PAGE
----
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Healthy relationships matter

February 14, 2017

Being in a relationship in 2017 is a completely different world than it was when our grandparents were doing the jitterbug. Romantic relationships for college students start from text messages, Tinder, mutual friendships, group projects or even running into each other at Chasers.

 

But these casual starts to relationships can quickly turn sour. College students are not equipped to deal with dating abuse, according to LoveIsRespect, a website that aims to prevent and end dating abuse. 57 percent of young adults say it is difficult to identify, and 58 percent say they don’t know how to help someone who’s experiencing it.

 

“All students have various relationships in their lives,” said Lena Salpietro, a graduate assistant for the Sexual Assault Education and Prevention Program in the University of Toledo’s Counseling Center. “Being able to determine what are healthy and unhealthy behaviors and working towards resolving conflicts and communicating effectively is something anyone in a relationship should be knowledgeable of.”

 

SAEPP, along with the UT Police, are hosting “The Healthy Relationship Seminar” on Feb. 16 at 5 p.m. in the Student Union (room 2584). Teaching students about the differences between healthy and unhealthy relationships and how to cultivate these relationships is the goal of the collaboration.

 

“Students need to know, good or bad, relationships are certain to occur,” said Lt. Tressa Johnson of the UT Police. “Students should understand they will have many different kinds of relationships with many different people in their lives, and it is important to know how to have a healthy relationship without the negative influence of society and media through movies, advertisement or music.”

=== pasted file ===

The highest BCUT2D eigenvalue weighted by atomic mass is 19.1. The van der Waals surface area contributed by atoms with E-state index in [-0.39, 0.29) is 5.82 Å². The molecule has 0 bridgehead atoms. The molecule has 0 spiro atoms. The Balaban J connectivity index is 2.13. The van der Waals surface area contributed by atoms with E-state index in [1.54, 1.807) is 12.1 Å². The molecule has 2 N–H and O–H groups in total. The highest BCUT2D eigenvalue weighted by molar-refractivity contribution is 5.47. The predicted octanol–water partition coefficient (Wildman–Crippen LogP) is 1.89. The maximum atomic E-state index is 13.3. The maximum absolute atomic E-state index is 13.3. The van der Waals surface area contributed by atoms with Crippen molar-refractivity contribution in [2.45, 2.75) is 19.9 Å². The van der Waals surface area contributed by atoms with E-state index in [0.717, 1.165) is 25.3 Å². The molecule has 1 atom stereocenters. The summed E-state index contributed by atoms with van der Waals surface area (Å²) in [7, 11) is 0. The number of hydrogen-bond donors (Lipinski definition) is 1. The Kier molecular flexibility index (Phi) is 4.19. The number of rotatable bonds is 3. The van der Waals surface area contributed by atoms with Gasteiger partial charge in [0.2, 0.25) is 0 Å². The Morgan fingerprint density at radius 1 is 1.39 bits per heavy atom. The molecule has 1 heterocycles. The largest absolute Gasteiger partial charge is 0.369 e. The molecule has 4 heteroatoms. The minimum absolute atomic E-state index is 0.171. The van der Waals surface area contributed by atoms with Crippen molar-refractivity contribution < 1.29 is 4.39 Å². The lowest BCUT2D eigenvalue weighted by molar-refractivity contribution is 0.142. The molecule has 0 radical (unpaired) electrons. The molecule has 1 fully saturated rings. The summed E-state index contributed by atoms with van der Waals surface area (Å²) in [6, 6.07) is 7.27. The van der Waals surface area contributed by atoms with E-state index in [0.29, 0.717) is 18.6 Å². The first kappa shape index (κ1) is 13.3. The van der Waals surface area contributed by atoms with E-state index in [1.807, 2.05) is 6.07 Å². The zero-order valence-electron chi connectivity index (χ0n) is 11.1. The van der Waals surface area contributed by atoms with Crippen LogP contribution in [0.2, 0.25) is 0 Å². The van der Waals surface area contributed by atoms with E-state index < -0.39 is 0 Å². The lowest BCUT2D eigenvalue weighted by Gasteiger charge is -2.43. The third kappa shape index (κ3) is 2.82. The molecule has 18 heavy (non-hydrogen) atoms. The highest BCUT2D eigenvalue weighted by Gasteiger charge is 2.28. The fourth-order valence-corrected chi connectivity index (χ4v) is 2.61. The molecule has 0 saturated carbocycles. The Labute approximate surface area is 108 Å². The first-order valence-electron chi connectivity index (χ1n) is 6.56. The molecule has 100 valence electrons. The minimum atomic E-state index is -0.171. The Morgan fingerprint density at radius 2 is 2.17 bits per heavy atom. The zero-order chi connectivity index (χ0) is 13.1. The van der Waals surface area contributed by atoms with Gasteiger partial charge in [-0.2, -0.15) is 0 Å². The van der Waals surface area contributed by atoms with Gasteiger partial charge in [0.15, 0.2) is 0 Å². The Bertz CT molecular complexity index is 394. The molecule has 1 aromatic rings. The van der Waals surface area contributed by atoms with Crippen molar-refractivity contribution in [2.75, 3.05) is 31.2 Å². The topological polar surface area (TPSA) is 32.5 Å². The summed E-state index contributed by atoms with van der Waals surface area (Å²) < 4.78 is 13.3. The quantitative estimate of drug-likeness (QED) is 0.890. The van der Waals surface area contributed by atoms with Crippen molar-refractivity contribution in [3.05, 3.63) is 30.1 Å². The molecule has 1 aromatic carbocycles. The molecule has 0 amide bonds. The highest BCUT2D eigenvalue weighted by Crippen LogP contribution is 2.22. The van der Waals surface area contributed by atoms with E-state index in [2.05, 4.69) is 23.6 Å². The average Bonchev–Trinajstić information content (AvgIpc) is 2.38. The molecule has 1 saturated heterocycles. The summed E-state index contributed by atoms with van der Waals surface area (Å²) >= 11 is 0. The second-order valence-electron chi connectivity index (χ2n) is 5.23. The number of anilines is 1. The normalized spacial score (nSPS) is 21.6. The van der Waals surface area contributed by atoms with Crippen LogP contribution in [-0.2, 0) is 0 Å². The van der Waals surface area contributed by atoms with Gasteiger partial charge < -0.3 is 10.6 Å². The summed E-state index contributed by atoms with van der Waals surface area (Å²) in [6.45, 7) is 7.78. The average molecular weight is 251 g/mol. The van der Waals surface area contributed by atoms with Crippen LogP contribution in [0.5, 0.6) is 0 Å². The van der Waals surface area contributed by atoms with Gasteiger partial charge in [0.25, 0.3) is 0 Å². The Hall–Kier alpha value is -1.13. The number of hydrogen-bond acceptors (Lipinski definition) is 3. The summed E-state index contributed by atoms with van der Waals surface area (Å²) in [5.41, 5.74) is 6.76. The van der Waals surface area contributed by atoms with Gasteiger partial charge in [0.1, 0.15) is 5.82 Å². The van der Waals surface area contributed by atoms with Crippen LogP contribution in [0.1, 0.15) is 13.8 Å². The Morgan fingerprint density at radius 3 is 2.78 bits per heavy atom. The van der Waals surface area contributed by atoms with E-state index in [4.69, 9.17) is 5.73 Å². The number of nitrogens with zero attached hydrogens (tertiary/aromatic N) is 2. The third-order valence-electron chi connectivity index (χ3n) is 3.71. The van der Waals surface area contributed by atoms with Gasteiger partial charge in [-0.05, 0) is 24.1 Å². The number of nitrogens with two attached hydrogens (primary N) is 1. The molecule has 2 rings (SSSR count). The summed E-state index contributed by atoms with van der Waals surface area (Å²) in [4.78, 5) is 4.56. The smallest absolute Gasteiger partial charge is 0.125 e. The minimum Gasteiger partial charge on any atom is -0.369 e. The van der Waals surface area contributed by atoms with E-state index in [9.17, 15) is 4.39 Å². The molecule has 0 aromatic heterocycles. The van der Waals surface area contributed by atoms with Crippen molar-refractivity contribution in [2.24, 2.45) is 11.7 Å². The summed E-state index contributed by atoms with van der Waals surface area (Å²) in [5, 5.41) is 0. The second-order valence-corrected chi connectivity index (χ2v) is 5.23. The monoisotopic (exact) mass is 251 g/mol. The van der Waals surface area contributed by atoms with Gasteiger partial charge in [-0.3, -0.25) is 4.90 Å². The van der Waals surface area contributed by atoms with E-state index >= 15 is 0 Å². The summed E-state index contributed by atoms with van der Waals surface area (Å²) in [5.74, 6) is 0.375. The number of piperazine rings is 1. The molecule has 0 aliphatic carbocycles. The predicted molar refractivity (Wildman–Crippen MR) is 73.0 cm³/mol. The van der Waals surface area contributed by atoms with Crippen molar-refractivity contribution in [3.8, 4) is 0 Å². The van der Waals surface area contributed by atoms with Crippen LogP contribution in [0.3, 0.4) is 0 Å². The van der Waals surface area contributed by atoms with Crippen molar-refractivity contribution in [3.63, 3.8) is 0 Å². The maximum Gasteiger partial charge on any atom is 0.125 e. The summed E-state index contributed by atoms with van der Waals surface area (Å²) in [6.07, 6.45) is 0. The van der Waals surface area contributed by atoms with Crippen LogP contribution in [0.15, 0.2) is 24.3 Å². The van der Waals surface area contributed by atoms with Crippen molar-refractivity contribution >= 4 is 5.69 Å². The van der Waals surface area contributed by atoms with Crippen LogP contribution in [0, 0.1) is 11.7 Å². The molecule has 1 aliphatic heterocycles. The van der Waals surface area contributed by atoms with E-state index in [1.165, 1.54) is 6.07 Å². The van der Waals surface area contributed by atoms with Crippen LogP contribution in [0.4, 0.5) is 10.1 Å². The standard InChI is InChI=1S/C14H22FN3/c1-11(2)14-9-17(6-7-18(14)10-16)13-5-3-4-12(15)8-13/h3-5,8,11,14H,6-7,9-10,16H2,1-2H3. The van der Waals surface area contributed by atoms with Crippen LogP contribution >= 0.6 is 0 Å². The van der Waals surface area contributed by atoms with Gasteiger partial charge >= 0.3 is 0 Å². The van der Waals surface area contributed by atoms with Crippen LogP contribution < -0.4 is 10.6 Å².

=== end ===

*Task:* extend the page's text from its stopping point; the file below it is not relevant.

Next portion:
One in three dating college students has given a dating partner their computer, online access, email or social network passwords. LoveIsRespect.org says these students are more likely to experience digital dating abuse. In addition, one in six college women has been sexually abused in a dating relationship and nearly half (43 percent) of dating college women report experiencing violent and abusive dating behaviors.

 

“I want students to know what happens in a healthy relationship,” Johnson said. “I want students to recognize warning signs of an unhealthy relationship. I want all of our students to become bystanders against violence, harassment and inappropriate comments. I want students to recognize the power they have to prevent or minimize themselves and others from all forms of violence.”

 

At the seminar, students will be educated on how to recognize the warning signs of an unhealthy relationship and how to safely and effectively intervene. Salpietro says education is how students can help create a safer culture on campus and within the UT community.

 

“This seminar will provide a safe place to talk about relationships and learn and practice healthy relationship skills,” Johnson said. “This seminar will also inform students of the numerous benefits in a healthy relationship, which will help to create a violence free campus here at UT.”

Johnson says the seminar will give all attendants a clear understanding of “good relationships are based on respect and equality. Everyone deserves to be treated with dignity.”

 

The event will have opportunities for audience participation, along with activities on evaluating relationships and the creation of a support map.

 

For more information about the seminar, check out the Facebook pages of UT SAEPP and UTPD.

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